Eye Health: Anatomy of the Eye



About the Eye and How It Works

side-view diagram of the eye

Diagram of the eye, viewed from the side. National Eye Institute

To understand this diagram of the eye, try to picture it as being split in two, like an apple that's been cut in half. Imagine yourself looking into the eye from the cut side.

The Cornea

The cornea is a transparent dome-shaped tissue that forms the front part of your eye.

It functions as a window and allows light to enter your eye. It also begins the process of focusing light rays that allow you to see words and images clearly. The cornea provides 65-75% of your eye's focusing power.

The cornea does not contain any blood vessels, but instead contains many nerve endings that make it extremely sensitive. That is why a scratch or a loose eyelash is so painful.

Jake Whalen: Living and Coping with Keratoconus

Head shot of Jake Whalen

Jake Whalen is a freelance copywriter who has struggled for most of his life with keratoconus.

Keratoconus is a degenerative condition of the cornea, a transparent dome-shaped tissue that forms the front part of the eye. Keratoconus gradually causes the cornea to thin, bulge/protrude outward, and become cone-shaped. This creates an abnormal curvature of the eye that can cause blurred vision, glare problems, light sensitivity, and even extreme pain.

Learn more about the basics of effective eye care, including:

Aqueous Humor

Aqueous humor is a clear, watery fluid, contained in two chambers behind the cornea, that helps to bring nutrients to the eye tissues. It is produced by the ciliary body, a ring of tissue that sits behind the iris.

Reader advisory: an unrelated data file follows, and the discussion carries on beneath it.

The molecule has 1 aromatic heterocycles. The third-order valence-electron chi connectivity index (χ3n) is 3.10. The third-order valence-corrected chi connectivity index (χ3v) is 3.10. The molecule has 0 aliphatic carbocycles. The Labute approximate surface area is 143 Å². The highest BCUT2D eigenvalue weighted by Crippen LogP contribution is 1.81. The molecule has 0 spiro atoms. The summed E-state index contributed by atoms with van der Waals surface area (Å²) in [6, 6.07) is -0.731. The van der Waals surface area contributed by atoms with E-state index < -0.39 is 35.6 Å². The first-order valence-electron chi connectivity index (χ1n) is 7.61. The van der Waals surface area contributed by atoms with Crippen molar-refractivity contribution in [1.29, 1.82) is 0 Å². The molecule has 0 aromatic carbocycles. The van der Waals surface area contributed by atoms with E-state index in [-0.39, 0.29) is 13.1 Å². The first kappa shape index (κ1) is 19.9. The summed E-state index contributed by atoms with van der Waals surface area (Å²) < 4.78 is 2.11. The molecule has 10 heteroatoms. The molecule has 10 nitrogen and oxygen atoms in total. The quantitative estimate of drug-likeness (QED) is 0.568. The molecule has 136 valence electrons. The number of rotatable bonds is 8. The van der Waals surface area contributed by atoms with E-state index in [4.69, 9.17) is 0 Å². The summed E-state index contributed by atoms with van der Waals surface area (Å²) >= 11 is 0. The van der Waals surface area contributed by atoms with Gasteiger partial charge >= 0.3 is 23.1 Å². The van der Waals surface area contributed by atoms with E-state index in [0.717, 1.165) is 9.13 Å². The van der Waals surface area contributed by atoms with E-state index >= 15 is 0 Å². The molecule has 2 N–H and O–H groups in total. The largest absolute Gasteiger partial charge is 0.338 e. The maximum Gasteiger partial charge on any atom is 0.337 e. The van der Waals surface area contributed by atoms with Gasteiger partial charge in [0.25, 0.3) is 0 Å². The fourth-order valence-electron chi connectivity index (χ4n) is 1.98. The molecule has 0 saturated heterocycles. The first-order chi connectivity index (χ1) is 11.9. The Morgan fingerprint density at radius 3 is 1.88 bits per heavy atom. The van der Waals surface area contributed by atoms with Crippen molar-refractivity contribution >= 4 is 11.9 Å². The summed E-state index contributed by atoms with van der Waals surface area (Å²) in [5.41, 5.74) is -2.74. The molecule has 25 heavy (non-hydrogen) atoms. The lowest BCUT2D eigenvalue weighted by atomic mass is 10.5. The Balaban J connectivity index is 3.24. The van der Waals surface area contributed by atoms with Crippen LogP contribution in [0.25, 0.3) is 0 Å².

As it circulates, the aqueous fluid flows to the front part of the eye, where it is drained by the trabecular meshwork, a sponge-like filtering system located where the cornea and iris meet. After draining through the trabecular meshwork, the aqueous fluid then passes through a small duct, called the canal of Schlemm, and is absorbed into the bloodstream.

The health of your eye depends upon a continuous process of production, flow, and drainage of this aqueous fluid. Any interruption of this process can lead to problems with increased pressure inside the eye, such as glaucoma.

The Sclera

The sclera is a tough white outer coating of fibrous tissue that covers your entire eyeball (all the way around) except for the cornea. The muscles that move the eye are attached to the sclera. The name sclera comes from the Greek word "skleros," which means "hard."

The Iris and the Pupil

The iris is a ring-shaped membrane inside the eye that surrounds an opening in the center, called the pupil. The iris contains muscles that allow the pupil to become larger (open up or dilate) and smaller (close up or constrict). The iris regulates the amount of light that enters your eye by adjusting the size of the pupil opening.

In bright light, the iris closes (or constricts) and makes the pupil opening smaller to restrict the amount of light that enters your eye.

constricted pupil

The iris in bright light

In dim light, the iris opens (or dilates) and makes the pupil opening larger to increase the amount of light that enters your eye:

dilated pupil

The iris in dim light

In addition, it is the iris that determines your eye color. People with brown eyes have heavily pigmented irises, while people with blue or lighter-colored eyes have irises with less pigment.

The Lens

The lens is composed of transparent, flexible tissue and is located directly behind the iris and the pupil. It is the second part of your eye, after the cornea, that helps to focus light and images on your retina.

Because the lens is flexible and elastic, it can change its curved shape to focus on objects and people that are either nearby or at a distance. The lens provides 25-35% of your eye's focusing power.

The ciliary muscles, which are part of the ciliary body, are attached to the lens and contract or release to change the lens shape and curvature.